I rang the doorbell at Steven’s house. I had driven over the hill to Santa Cruz to play music and hang out. It’s 11 a.m. on a sleepy Sunday. It’s a typical overcast and cool Santa Cruz morning. It’s a good morning for tea. Steven opens the door.
“Hey man!” he says, bleary-eyed.
He looks like he’s still up from the night before. I’m pretty sure he’s wearing the same clothes he had on yesterday, which he may have also worn to work on Friday. He has a huge and silly grin on his face. I blurt out a laugh as we bro-hug.
“Dude. What is happenin’? What have you done?” I asked, laughing. Clearly something was up. He looked like the dog that has just eaten the cupcakes off the dining table.
“Oh maaaaaaan!” He’s shaking his head back and forth, looking to the sky in ecstasy.
“It’s so amazing!” he says very slowly, as if he’s discovered fire. Finally, with holy reverence, he says...
“I found my sound!”
Searching for Your Essence
Steven is an extraordinary blues guitarist. He’s been playing in local bands since he was in high school. He channels Stevie Ray Vaughn. Many years ago, one of his bands opened for Santana. He’s the real deal. We’ve worked at two different companies together and have known each other for over 20 years. Playing the blues is in his veins. It’s fun to play together. He’s kindly tolerant of my singer-songwriter style, patiently waiting for his opportunity to drop in a solo during one of my originals. We ride mountain bikes together. Brothers from another mother.
He gets me.
The day before, Saturday afternoon, he had been cruising around a guitar shop. Guitarists are always on the prowl. When asked by our wives (or husbands), “Just how many guitars do you really need?” the answer is “Oh, just one more,” said with the mischievous smile of a 10-year-old that has taken an extra piece of cake when the aunties weren't looking.
He had found an old 1960’s Fender tube amplifier in the used gear section, which then made its way back to his makeshift studio. That was at 4 p.m. The next time he looked up it was 4 a.m. The 12 hours in between were essentially an out of the body experience. He was in the flow. He’s been searching for his signature sound, the combination of guitars, amps, and effects that represent his style—that represent him. Somewhere that evening he discovered this golden alchemy. Didn’t stop for food. Didn’t take a break. Made a quick and distracted “Ok, g’night” when a family member peeked in to see if he was alive before heading to bed.
He had found his sound, something he’d been looking for 30 years. It had always been inside of him. He knew it was there, could feel its presence. But couldn’t quite manufacture the same thing externally. Until now. Here it was, a living, pulsing thing.
Steven is lucky. He found a vehicle to communicate from this place, this deepest part of ourselves. Our essence. Our True Self.
The Joy of Being Fully Present
We’re each searching for it in our own way. Through our hobbies, through our relationships. It’s in our language. When someone expresses it, we say “she really lit up” as if our True Self is a bright ball of light surrounded by the other pieces that help it get around—the physical body, our emotions, our mind. These are critical, they help express our True Selves. And... they can get in the way. They can take over our awareness, like a rowdy conversation at the family dinner table, sometimes our True Self never gets a word in. Just has to sit there and wait for things to calm down. Sometimes has to wait through entire careers, entire marriages, or even an entire lifetime before speaking with authority. Mostly, it’s there every day, speaking softly and subtly if we listen carefully, like when we’re in the shower or on a walk in the woods and get that special insight we’ve been looking for.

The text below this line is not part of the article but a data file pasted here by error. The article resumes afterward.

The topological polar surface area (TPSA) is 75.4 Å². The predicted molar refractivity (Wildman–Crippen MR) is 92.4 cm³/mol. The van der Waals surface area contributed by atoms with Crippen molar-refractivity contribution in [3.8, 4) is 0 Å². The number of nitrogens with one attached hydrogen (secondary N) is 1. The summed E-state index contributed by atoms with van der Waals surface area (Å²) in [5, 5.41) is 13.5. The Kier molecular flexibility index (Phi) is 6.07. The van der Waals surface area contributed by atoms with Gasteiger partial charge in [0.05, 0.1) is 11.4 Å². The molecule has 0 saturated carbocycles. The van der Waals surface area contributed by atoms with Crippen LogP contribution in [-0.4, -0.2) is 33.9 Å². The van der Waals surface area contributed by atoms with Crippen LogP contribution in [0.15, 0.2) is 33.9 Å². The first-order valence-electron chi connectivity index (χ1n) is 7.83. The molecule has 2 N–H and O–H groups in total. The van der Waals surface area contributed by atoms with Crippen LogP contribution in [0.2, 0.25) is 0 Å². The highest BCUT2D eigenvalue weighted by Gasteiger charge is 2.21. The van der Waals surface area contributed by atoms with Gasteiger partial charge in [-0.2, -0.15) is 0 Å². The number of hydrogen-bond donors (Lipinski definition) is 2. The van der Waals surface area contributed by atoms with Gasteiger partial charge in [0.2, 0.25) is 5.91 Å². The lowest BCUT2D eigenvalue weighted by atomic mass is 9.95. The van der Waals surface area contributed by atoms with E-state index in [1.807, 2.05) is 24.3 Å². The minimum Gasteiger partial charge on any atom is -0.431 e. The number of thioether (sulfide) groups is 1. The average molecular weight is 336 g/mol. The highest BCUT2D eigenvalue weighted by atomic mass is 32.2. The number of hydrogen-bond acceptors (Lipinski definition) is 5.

When we’re fully present, our True Self gets to play. I think this is why we love our hobbies so much. When I’m mountain biking, screaming down some sweet single-track in the Santa Cruz Mountains, trying to find the perfect line, you know what I’m not thinking about? I’m not thinking about work. I’m not thinking about getting bullied when I was fifteen. I’m not thinking about the big project I have due in a few weeks or the bills I need to pay.
I’m fully present.
Remember when you first fell in love with someone and you were so into them. Maybe you were at dinner, enjoying pork three ways with a nice drink in your hand. When they spoke, you leaned in and the whole world disappeared.
You were fully present.
Or maybe in college you were at a party and connected with someone new. Pretty soon you were making out on the couch, and the whole world disappeared. Nothing else existed except you and that other person. Fully present.
Turns out being fully present is twice as big of a factor in our happiness as the actual activities in our lives. In other words, I could be doing something I don’t really enjoy, like washing dishes at the sink. If I’m fully present while washing dishes, I’m probably going to be happier than if I’m engaged in one of my hobbies, but while doing the hobby, I’m thinking about something else.
We experience our True Selves when we’re fully present.
Our True Selves are creative, generative, joyful, light. Our minds and bodies—our amygdalae—have been finely tuned, programmed to keep us alive. But happy? That’s an afterthought.
If we want to be happy, deeply fulfilled, whole, we need to learn to live as our True Selves.
We need to find our sound.
Excerpted from The Full Body Yes by Scott Shute. Copyright © 2021 by Page Two Books. Used with permission.